They are part of the landscape of commercial facilities, including an Amazon delivery station, that dot Little Village and the larger west and south sides of Chicago.
“We’re trading coal for diesel,” said Tovar.
Monica, 41, has lived in Little Village for 20 years with her three children, now ages 20, 18 and 14. She asked Al Jazeera to withhold her surname to protect her privacy.
“My children wake up with stuffy noses already because of the dust that enters our homes,” she said. “If this company is going to bring more diesel trucks, that means more respiratory problems.”
Even the redevelopment process is raising health concerns among residents. Hilco is not required to test air quality as it tears down the old coal-fired plant.
At a community meeting in August, concerned residents asked city officials what they were doing to protect the neighbourhood from the polycyclic aromatic hydrocarbons (PAHs), metals and other contaminants found at the redevelopment site. Potential long-term health effects of PAH exposure include jaundice, cataracts, kidney and liver damage, while exposure to dangerous metals can lead to respiratory illness and, in cases of exposure to concentrated doses, can cause cognitive impairments.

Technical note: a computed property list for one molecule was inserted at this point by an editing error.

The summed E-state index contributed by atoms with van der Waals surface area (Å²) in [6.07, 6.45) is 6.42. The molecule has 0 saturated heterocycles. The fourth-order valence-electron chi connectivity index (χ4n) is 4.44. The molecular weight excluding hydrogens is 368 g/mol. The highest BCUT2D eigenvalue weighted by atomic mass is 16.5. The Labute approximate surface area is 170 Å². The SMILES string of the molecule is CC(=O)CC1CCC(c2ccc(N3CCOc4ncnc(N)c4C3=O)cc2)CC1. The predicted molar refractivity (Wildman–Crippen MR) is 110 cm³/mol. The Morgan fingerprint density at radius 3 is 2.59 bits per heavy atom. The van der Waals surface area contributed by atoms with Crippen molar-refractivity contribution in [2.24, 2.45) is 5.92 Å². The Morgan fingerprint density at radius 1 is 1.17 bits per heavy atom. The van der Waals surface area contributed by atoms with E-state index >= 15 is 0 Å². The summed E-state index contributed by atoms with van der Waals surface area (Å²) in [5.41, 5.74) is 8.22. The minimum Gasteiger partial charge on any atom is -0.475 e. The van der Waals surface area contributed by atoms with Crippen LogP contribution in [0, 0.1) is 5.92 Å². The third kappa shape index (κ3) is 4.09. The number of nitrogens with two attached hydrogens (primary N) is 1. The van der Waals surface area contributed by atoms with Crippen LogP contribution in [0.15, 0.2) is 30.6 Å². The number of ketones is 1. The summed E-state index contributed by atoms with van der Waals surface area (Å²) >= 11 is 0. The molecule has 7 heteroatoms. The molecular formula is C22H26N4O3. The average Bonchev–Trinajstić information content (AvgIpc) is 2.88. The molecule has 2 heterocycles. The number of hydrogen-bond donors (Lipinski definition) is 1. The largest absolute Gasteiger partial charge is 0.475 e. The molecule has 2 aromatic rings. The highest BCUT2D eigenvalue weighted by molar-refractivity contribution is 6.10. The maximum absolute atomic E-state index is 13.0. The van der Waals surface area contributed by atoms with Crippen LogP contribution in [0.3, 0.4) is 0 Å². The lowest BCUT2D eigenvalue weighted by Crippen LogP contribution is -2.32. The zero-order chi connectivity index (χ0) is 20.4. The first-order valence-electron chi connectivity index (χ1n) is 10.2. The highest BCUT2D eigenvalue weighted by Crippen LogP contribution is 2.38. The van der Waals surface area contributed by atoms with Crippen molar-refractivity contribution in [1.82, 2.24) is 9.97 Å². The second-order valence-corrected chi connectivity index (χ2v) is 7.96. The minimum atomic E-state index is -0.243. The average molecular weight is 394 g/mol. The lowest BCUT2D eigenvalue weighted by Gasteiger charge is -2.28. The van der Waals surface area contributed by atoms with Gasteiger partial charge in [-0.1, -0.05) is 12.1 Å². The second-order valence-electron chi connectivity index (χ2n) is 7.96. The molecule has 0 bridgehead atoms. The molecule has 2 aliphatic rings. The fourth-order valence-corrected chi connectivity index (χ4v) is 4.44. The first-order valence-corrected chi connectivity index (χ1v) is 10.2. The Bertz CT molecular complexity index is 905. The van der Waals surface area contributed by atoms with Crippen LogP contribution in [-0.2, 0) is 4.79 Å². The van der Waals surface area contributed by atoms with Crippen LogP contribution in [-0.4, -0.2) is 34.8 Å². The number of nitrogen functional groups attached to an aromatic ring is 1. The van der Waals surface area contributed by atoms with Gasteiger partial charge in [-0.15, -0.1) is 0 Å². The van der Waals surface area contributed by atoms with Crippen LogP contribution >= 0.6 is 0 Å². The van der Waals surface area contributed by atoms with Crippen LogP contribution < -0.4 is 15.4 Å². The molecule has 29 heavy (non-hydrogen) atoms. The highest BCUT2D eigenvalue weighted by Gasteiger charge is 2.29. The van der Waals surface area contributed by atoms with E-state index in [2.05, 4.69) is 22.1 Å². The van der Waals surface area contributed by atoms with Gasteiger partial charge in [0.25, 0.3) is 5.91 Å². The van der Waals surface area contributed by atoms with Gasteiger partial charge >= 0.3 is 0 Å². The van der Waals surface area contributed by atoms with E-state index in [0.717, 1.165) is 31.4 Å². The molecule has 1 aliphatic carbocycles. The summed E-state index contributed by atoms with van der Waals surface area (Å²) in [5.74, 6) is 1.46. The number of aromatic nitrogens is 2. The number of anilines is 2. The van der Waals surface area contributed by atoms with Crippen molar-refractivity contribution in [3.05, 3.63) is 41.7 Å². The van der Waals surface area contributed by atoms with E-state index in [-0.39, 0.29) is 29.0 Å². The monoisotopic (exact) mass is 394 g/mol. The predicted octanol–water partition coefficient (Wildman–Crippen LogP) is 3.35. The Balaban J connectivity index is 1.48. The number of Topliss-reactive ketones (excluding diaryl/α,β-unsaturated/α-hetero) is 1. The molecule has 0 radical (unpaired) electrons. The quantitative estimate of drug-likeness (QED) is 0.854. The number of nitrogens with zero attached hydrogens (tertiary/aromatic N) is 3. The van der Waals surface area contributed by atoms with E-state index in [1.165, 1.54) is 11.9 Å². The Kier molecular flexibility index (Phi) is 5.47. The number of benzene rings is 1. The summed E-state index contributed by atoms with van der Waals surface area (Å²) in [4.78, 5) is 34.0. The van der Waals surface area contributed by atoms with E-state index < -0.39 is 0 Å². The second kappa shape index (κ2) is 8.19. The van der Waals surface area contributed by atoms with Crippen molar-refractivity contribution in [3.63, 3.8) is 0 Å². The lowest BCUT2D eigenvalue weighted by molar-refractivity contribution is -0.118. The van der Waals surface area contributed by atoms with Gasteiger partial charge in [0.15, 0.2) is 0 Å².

When Chicago Department of Public Health assistant commissioner David Graham advised residents to “limit outdoor activity” during the demolition and construction process, the suggestion elicited outrage.
Raymond Lodato, an assistant instructional professor with the Program on the Global Environment at the University of Chicago, told Al Jazeera that the comment was clearly a gaffe, but not surprising.